Upon the increase in the lending capacity of the EFSF, Cyprus passed the new Law 22 (III) of 2011 ratifying the Agreement regarding Cyprus’ participation in the EFSF (Official Gazette of the Republic of Cyprus No. 4151) incorporating these amendments.
Member states are obliged to issue Guarantees under the EFSF. What procedure was used for this in Cyprus? What debates have arisen during this procedure, in particular in relation to the implications of the guarantees for (budgetary) sovereignty, constitutional law, socio-economic fundamental rights, and the budgetary process?
No budgetary sovereignty or constitutional issues were raised neither in the report of the Parliamentarian Committee of Finance and Budget, nor during the plenary session at the Parliament. The main issue that was raised was the financial capacity of Cyprus to meet its obligations/guarantees. (See also question I.1)
What political/legal difficulties did Cyprus encounter during the national procedures related to the entry into force of the EFSF Framework Agreement and/or the issuance and increase of guarantees?
No significant difficulties were encountered during the national procedures relating to the entry into force of the EFSF Framework Agreement. Neither in the Report of the Parliamentarian Committee nor during the discussion in the House of Parliament are any debates observed, besides the questions and doubts earlier raised on the financial capacity of Cyprus to meet its obligations/guarantees.
Is there a (constitutional) court judgment about the EFSM or EFSF in Cyprus?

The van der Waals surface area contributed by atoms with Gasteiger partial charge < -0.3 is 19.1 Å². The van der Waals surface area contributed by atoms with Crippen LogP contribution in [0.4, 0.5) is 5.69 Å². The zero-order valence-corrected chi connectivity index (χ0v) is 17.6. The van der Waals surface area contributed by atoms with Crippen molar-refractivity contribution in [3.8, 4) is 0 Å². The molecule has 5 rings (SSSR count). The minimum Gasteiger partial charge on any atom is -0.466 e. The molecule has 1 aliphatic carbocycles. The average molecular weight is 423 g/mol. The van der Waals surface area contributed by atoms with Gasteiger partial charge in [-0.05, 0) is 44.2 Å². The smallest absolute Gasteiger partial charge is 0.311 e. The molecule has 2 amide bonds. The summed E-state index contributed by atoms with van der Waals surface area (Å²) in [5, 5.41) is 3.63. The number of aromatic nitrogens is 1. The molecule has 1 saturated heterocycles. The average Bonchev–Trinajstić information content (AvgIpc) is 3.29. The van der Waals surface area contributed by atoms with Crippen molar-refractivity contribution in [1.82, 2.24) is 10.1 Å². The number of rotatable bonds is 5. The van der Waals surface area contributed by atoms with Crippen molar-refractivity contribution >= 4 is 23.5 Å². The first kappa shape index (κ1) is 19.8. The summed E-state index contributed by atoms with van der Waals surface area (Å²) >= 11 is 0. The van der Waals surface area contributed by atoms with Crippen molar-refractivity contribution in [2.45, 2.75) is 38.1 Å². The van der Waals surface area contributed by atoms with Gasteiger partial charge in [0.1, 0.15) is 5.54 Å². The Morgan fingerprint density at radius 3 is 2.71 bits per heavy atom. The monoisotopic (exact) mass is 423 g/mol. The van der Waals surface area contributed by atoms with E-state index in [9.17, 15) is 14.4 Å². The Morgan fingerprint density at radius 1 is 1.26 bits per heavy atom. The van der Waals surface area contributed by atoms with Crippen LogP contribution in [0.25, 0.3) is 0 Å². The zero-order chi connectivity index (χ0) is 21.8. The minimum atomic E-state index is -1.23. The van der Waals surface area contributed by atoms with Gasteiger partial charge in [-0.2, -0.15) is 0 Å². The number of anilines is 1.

No such judgment exists on the (constitutionality of) the EFSM or EFSF.
What is the role of Parliament in the application of the EFSF, for example with regard to decisions on aid packages (Loan Facility Agreement and Memorandum of Understanding) and the disbursement of tranches, both of which need unanimous approval by the so-called Guarantors, i.e. the Eurozone member states?
The Parliament has no formal role in the application of the EFSF.
What political/legal difficulties did Cyprus encounter in the application of the EFSF?
No political or legal difficulties have arisen with regard to the application of the EFSF.
In case Cyprus participated in providing funding on a bilateral basis to other EU Member States during the crisis, what relevant Parliamentary debates or legal issues have arisen?
In the framework of the 1st and 2nd adjustment programme for Greece, €80 billion was pooled through the Greek Loan Facility (GLF), which consists of pooled bilateral loans from the Euro Area Member States. Cyprus’ contribution amounted to €110million.
What other information is relevant with regard to Cyprus and the EFSM/EFSF?
As a result of the financial difficulties it was facing, Cyprus decided to request – on 8 April 2013 – to have its commitment to provide further guarantees suspended. In view of the fact that Cyprus was experiencing severe financial difficulties and had requested financial assistance, its request to step out as a guarantor of the EFSF, was approved by the Eurogroup Working Group (EWG) on 29 April 2013. The liability of Cyprus as a guarantor for notes issued prior to its stepping out is not affected.